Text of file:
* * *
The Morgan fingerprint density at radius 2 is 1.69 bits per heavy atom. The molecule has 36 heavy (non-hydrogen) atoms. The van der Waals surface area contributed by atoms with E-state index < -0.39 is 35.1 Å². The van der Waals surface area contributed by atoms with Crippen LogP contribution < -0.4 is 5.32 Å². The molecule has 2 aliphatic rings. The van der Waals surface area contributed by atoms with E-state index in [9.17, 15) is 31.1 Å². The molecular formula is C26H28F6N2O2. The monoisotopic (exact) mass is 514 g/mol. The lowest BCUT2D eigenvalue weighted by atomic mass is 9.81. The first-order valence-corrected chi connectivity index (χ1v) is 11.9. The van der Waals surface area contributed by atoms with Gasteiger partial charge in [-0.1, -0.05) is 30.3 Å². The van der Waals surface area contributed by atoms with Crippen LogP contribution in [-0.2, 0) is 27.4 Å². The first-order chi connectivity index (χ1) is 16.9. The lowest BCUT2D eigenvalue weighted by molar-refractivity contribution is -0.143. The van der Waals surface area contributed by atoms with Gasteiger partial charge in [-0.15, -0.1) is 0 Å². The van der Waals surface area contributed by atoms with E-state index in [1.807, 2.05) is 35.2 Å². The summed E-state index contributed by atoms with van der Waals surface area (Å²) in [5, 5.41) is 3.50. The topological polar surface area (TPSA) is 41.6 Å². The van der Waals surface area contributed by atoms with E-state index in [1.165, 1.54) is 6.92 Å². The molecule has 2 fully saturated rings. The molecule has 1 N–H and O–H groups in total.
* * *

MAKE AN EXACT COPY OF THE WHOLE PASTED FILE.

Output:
The Morgan fingerprint density at radius 2 is 1.69 bits per heavy atom. The molecule has 36 heavy (non-hydrogen) atoms. The van der Waals surface area contributed by atoms with E-state index < -0.39 is 35.1 Å². The van der Waals surface area contributed by atoms with Crippen LogP contribution < -0.4 is 5.32 Å². The molecule has 2 aliphatic rings. The van der Waals surface area contributed by atoms with E-state index in [9.17, 15) is 31.1 Å². The molecular formula is C26H28F6N2O2. The monoisotopic (exact) mass is 514 g/mol. The lowest BCUT2D eigenvalue weighted by atomic mass is 9.81. The first-order valence-corrected chi connectivity index (χ1v) is 11.9. The van der Waals surface area contributed by atoms with Gasteiger partial charge in [-0.1, -0.05) is 30.3 Å². The van der Waals surface area contributed by atoms with Crippen LogP contribution in [-0.2, 0) is 27.4 Å². The first-order chi connectivity index (χ1) is 16.9. The lowest BCUT2D eigenvalue weighted by molar-refractivity contribution is -0.143. The van der Waals surface area contributed by atoms with Gasteiger partial charge in [-0.15, -0.1) is 0 Å². The van der Waals surface area contributed by atoms with E-state index in [1.807, 2.05) is 35.2 Å². The summed E-state index contributed by atoms with van der Waals surface area (Å²) in [5, 5.41) is 3.50. The topological polar surface area (TPSA) is 41.6 Å². The van der Waals surface area contributed by atoms with E-state index in [1.165, 1.54) is 6.92 Å². The molecule has 2 fully saturated rings. The molecule has 1 N–H and O–H groups in total.